Questions for thought and Discussion – in your opinion, what are the challenges that the Body of Christ faces in the 21st century? What are the challenges that an individual follower of Jesus faces? How can we begin to address these challenges most effectively?
(adapted by Robin from an article written by St. Lydia's pastor)
Here is a simple but profound story! It is a story of one faith community that decided together to do church differently...to do something intentionally to act on the words of Jesus to "go, make disciples." In a world that magnifies success as large, numbers, money, etc., this congregation is not only an outlier but an example of what Jesus does in and through the lives of His followers in surprisingly delightful ways. So read the article and wonder/pray with me...what can God do in and through YOU?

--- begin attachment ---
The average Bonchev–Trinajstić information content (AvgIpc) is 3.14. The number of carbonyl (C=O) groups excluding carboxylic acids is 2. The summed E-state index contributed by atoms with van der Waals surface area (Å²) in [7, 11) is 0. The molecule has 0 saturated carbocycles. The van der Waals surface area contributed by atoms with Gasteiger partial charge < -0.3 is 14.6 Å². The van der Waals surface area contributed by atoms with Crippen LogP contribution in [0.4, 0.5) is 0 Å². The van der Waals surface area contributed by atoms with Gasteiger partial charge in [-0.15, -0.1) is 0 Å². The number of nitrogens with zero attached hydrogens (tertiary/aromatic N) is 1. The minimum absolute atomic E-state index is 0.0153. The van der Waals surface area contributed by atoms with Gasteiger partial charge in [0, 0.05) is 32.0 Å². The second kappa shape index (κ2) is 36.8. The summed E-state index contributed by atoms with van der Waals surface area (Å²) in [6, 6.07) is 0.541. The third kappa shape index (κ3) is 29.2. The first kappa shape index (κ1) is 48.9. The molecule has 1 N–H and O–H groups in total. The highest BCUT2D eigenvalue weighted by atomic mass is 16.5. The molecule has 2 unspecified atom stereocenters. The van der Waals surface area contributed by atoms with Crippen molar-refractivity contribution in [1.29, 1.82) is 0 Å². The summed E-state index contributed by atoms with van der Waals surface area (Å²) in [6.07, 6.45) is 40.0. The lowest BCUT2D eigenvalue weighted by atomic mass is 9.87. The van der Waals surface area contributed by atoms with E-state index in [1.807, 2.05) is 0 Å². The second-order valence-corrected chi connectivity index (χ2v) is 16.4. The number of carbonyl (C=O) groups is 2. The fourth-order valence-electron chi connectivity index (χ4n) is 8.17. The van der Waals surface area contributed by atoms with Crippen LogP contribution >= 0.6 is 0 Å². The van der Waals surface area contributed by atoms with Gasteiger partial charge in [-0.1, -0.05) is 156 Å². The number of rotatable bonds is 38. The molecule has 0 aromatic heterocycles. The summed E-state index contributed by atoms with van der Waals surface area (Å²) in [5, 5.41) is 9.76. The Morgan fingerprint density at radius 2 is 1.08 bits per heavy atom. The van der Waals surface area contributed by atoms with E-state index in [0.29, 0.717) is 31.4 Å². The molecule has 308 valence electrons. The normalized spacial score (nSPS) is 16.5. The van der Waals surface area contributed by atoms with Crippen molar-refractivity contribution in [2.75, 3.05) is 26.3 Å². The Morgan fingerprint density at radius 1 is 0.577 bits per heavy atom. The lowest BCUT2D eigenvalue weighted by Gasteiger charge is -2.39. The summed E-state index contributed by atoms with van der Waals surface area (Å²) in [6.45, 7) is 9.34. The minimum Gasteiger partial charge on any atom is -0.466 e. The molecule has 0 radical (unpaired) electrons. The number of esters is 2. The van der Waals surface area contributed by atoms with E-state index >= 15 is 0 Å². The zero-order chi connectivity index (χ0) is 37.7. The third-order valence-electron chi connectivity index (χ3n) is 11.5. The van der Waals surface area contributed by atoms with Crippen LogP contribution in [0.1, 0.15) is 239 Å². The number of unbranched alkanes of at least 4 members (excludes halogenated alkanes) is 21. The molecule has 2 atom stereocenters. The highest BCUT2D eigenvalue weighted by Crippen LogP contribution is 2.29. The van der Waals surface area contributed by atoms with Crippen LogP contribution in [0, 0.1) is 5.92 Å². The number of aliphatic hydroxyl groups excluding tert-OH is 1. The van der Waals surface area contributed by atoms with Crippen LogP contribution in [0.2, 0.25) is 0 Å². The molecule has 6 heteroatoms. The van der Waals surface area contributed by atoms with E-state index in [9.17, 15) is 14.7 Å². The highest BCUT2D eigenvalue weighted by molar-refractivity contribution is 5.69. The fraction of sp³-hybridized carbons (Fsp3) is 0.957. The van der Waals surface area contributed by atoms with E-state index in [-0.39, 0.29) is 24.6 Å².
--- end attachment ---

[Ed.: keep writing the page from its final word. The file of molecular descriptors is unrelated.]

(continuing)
One thousand square feet. It's not much space for a church. About the same square footage as two bowling lanes, to give you an idea. "Why so small?" you might ask. The answer is both economical and theological. Economically, this faith community/church is located in Brooklyn, and 1,000 square feet is what they can afford. Theologically, this congregation has discovered that building big community happens on a small scale: 30 people around dinner tables, sharing a meal they've made together.
St. Lydia's, the five-year-old church is a Dinner Church. This means that the people gather each week to share what they call a "sacred meal:" a worship service that takes place around the table. This meal is patterned after those shared by Christians in the first few centuries of the church, which evolved into our current day communion celebrations with participants sharing the bread and the cup. The congregation doesn't need much space, but after renting by the night for five years, they have found they were ready for a place of their own. And so in the summer of 2104, the church moved to a storefront in Brooklyn -- the kind of storefront that might be a restaurant or a shop but instead going to be a church.